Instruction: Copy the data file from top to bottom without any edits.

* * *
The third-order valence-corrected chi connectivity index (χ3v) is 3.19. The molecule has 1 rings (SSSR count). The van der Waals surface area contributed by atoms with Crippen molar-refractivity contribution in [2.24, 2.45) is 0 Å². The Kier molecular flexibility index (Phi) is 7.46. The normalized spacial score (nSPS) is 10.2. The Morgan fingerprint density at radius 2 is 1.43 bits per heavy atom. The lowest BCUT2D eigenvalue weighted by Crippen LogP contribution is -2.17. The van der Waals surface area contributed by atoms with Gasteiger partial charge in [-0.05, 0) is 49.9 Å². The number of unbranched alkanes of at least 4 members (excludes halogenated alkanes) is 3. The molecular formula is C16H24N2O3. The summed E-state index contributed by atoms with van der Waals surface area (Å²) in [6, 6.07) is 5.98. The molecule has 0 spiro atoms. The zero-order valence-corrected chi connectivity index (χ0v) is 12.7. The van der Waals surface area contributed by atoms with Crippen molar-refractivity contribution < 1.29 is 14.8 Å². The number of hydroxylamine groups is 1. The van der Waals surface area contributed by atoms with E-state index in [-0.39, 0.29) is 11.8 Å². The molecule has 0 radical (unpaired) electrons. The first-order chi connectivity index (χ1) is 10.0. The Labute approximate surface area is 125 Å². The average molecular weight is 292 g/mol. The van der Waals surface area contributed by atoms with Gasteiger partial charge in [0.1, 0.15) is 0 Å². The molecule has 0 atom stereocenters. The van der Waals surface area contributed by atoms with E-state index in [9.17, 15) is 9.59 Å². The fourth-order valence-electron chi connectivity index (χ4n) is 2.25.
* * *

The third-order valence-corrected chi connectivity index (χ3v) is 3.19. The molecule has 1 rings (SSSR count). The van der Waals surface area contributed by atoms with Crippen molar-refractivity contribution in [2.24, 2.45) is 0 Å². The Kier molecular flexibility index (Phi) is 7.46. The normalized spacial score (nSPS) is 10.2. The Morgan fingerprint density at radius 2 is 1.43 bits per heavy atom. The lowest BCUT2D eigenvalue weighted by Crippen LogP contribution is -2.17. The van der Waals surface area contributed by atoms with Gasteiger partial charge in [-0.05, 0) is 49.9 Å². The number of unbranched alkanes of at least 4 members (excludes halogenated alkanes) is 3. The molecular formula is C16H24N2O3. The summed E-state index contributed by atoms with van der Waals surface area (Å²) in [6, 6.07) is 5.98. The molecule has 0 spiro atoms. The zero-order valence-corrected chi connectivity index (χ0v) is 12.7. The van der Waals surface area contributed by atoms with Crippen molar-refractivity contribution < 1.29 is 14.8 Å². The number of hydroxylamine groups is 1. The van der Waals surface area contributed by atoms with E-state index in [-0.39, 0.29) is 11.8 Å². The molecule has 0 radical (unpaired) electrons. The first-order chi connectivity index (χ1) is 10.0. The Labute approximate surface area is 125 Å². The average molecular weight is 292 g/mol. The van der Waals surface area contributed by atoms with Gasteiger partial charge in [0.1, 0.15) is 0 Å². The molecule has 0 atom stereocenters. The van der Waals surface area contributed by atoms with E-state index in [9.17, 15) is 9.59 Å². The fourth-order valence-electron chi connectivity index (χ4n) is 2.25.